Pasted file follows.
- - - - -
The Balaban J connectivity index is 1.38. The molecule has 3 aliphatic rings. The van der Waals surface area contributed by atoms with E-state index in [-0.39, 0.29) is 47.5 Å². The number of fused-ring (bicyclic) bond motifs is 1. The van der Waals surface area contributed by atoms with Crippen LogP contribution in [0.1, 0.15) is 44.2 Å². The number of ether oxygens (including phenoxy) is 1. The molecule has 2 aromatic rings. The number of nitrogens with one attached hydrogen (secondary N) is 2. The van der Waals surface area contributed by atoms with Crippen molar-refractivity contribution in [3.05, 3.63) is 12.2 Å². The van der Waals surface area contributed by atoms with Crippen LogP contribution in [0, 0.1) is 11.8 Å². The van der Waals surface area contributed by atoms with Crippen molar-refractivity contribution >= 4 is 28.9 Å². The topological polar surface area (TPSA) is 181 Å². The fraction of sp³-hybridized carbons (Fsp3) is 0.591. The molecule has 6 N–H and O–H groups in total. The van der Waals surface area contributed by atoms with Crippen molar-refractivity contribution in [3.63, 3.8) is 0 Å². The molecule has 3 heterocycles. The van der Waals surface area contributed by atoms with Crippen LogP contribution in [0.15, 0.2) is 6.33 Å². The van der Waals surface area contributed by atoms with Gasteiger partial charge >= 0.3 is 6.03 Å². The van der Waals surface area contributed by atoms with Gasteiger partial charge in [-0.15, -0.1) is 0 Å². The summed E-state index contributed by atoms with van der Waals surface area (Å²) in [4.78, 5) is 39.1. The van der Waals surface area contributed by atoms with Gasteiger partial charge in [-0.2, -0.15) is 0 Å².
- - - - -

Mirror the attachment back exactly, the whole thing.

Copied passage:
The Balaban J connectivity index is 1.38. The molecule has 3 aliphatic rings. The van der Waals surface area contributed by atoms with E-state index in [-0.39, 0.29) is 47.5 Å². The number of fused-ring (bicyclic) bond motifs is 1. The van der Waals surface area contributed by atoms with Crippen LogP contribution in [0.1, 0.15) is 44.2 Å². The number of ether oxygens (including phenoxy) is 1. The molecule has 2 aromatic rings. The number of nitrogens with one attached hydrogen (secondary N) is 2. The van der Waals surface area contributed by atoms with Crippen molar-refractivity contribution in [3.05, 3.63) is 12.2 Å². The van der Waals surface area contributed by atoms with Crippen LogP contribution in [0, 0.1) is 11.8 Å². The van der Waals surface area contributed by atoms with Crippen molar-refractivity contribution >= 4 is 28.9 Å². The topological polar surface area (TPSA) is 181 Å². The fraction of sp³-hybridized carbons (Fsp3) is 0.591. The molecule has 6 N–H and O–H groups in total. The van der Waals surface area contributed by atoms with Crippen molar-refractivity contribution in [3.63, 3.8) is 0 Å². The molecule has 3 heterocycles. The van der Waals surface area contributed by atoms with Crippen LogP contribution in [0.15, 0.2) is 6.33 Å². The van der Waals surface area contributed by atoms with Gasteiger partial charge >= 0.3 is 6.03 Å². The van der Waals surface area contributed by atoms with Gasteiger partial charge in [-0.15, -0.1) is 0 Å². The summed E-state index contributed by atoms with van der Waals surface area (Å²) in [4.78, 5) is 39.1. The van der Waals surface area contributed by atoms with Gasteiger partial charge in [-0.2, -0.15) is 0 Å².